Leadership Symposium Early Bird Deadline Approaching | Join K-12 leaders nationwide for three days of empowering strategies, networking, and inspiration! Discounted pricing ends March 1. Register today.

Your Education Road Map

Politics K-12®

ESSA. Congress. State chiefs. School spending. Elections. Education Week reporters keep watch on education policy and politics in the nation’s capital and in the states. Read more from this blog.


Fordham Institute’s Checker Finn Steps Down Aug. 1

By Stephen Sawchuk — July 31, 2014 1 min read
  • Save to favorites
  • Print

The Thomas B. Fordham’s Institute’s longstanding president, Chester E. “Checker” Finn Jr., steps down Aug. 1, leaving Michael J. Petrilli, who served at the U.S. Department of Education under George W. Bush’s first term, to assume the top post at the right-leaning think tank.

This is about the worst-kept secret in Washington given that Fordham announced the transition months ago. Still, it’s worth drawing attention to Finn’s influence on K-12 policy over the last three decades as a former Education Department assistant secretary, legislative director, ed. school professor, and finally, as the man who brought prominence to the Fordham Foundation. The foundation’s prescriptions for schools have remained fairly stable over the years, in part because of Finn’s leadership: Rigorous academic standards for students, school choice via charters and other mechanisms, and outcomes-based accountability.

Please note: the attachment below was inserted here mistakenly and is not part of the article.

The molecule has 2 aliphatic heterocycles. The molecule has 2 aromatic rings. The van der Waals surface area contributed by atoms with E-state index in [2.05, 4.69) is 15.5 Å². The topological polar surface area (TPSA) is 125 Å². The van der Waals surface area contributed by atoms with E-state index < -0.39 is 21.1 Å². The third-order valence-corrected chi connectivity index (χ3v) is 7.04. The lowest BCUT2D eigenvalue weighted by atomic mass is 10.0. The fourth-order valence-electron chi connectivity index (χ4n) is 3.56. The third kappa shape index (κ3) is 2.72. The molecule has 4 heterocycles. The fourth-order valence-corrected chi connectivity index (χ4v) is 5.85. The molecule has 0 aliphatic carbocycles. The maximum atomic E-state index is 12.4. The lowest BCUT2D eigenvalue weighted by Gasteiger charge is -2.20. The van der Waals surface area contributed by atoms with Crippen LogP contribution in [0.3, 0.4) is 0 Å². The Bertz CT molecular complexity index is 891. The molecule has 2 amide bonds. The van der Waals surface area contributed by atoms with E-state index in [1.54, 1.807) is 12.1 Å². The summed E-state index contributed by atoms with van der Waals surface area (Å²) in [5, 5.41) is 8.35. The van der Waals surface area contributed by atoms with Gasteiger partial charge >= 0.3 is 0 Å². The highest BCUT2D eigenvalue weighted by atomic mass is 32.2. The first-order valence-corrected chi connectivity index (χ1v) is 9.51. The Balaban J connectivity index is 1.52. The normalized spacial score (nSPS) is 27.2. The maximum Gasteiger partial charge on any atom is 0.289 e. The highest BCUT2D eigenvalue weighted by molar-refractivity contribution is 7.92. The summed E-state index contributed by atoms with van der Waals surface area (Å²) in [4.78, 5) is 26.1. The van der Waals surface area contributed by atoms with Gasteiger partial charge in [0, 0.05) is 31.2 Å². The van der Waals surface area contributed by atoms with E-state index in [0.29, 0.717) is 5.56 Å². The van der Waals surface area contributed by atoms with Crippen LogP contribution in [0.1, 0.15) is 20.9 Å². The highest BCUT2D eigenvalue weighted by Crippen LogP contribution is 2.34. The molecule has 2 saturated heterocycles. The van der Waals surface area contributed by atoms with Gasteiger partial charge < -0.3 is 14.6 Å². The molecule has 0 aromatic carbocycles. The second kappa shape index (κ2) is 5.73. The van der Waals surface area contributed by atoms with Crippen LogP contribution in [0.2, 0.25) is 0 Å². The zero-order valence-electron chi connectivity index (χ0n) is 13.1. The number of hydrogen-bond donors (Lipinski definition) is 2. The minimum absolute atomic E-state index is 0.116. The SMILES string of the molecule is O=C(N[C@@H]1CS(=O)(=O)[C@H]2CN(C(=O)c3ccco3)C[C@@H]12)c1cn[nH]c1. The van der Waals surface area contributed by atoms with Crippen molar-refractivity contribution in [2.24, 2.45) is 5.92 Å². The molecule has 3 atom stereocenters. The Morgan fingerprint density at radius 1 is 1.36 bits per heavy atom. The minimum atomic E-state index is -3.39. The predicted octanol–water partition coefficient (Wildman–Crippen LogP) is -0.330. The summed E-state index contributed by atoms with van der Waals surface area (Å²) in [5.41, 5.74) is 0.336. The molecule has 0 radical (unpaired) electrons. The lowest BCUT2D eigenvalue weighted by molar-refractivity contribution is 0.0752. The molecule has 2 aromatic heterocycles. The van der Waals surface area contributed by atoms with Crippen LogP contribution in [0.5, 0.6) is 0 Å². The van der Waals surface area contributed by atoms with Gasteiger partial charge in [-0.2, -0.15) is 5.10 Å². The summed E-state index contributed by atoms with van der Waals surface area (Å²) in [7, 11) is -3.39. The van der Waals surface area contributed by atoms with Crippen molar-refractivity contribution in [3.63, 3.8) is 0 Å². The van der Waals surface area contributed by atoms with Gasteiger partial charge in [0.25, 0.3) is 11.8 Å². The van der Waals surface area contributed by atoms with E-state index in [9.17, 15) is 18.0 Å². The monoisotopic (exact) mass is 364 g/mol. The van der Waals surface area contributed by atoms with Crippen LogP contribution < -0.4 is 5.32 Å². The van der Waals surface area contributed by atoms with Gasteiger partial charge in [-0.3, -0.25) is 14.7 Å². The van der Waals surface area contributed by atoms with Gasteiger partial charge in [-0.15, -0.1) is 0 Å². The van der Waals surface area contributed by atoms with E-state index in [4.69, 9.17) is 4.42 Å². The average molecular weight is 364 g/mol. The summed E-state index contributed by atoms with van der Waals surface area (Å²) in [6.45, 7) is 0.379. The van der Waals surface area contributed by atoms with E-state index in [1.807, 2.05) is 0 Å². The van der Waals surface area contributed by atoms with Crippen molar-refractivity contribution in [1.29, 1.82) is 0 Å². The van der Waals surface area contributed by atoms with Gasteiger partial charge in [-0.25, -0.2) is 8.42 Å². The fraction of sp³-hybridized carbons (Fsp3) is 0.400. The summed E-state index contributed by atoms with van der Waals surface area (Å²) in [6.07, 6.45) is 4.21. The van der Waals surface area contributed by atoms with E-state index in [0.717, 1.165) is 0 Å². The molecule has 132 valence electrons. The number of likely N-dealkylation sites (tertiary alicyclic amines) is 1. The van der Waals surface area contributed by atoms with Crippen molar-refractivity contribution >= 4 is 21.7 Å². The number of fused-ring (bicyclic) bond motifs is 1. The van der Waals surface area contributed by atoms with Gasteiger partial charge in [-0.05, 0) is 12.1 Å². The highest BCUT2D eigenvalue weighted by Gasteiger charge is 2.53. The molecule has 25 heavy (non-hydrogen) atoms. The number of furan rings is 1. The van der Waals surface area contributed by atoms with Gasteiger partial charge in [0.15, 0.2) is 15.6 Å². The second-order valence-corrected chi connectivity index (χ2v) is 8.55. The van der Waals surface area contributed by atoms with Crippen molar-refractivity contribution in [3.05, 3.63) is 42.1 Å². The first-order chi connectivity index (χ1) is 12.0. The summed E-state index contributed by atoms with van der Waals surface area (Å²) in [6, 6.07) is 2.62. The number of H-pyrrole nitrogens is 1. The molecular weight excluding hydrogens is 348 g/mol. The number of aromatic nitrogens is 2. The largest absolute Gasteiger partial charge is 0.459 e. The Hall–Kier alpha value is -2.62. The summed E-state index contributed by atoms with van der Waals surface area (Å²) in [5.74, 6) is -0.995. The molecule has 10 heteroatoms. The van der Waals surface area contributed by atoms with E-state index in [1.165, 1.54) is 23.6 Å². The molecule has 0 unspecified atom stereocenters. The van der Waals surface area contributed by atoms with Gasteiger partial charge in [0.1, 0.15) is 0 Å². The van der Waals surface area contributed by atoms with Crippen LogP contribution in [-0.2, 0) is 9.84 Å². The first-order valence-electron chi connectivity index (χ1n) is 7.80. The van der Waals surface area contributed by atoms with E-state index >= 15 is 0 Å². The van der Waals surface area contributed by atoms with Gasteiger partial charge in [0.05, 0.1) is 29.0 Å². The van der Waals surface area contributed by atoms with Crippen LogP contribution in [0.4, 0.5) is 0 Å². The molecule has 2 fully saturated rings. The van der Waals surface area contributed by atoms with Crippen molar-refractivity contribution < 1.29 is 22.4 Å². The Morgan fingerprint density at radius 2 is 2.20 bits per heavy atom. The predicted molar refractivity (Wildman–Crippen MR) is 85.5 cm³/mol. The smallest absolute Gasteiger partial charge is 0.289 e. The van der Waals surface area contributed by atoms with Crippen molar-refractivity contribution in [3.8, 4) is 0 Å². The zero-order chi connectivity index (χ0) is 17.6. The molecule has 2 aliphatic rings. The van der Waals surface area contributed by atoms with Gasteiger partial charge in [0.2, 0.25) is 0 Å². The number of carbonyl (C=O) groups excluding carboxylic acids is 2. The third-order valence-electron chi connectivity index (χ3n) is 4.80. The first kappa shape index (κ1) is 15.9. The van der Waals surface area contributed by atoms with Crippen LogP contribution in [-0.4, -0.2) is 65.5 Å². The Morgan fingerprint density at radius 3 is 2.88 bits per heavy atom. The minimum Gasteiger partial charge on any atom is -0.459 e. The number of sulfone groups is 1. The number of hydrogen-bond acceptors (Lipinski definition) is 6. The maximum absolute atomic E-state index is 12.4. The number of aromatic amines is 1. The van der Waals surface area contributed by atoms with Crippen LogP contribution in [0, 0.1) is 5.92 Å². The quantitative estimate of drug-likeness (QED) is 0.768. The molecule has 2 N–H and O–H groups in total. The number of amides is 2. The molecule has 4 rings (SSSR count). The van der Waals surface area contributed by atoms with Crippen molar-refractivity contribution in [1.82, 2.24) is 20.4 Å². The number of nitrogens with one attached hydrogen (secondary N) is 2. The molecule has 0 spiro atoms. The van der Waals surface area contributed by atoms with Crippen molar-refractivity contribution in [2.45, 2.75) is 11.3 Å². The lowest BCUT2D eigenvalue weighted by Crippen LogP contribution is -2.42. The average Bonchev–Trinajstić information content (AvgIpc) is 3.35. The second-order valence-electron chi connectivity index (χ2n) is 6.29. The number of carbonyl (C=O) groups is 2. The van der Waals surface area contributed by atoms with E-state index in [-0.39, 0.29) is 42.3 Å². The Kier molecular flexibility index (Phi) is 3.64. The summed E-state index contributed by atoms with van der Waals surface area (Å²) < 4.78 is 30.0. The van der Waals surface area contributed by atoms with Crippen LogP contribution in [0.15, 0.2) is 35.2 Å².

He also has the distinction of having the first “back page” Commentary piece ever published in Education Week.

Finn will remain on staff at Fordham as a president emeritus and distinguished senior fellow.

And leadership change aside, Finn is probably not going to give up his classic something-to-offend-everyone commentary. Writing about edu-entrepreneurs in his “farewell address” on the Fordham website, for instance, he drops this gem: “A firm that’s just in it for the money is as reprehensible as a teacher union that’s in it just to look after its members’ pay, pensions, and job security.”

Many happy returns, Checker.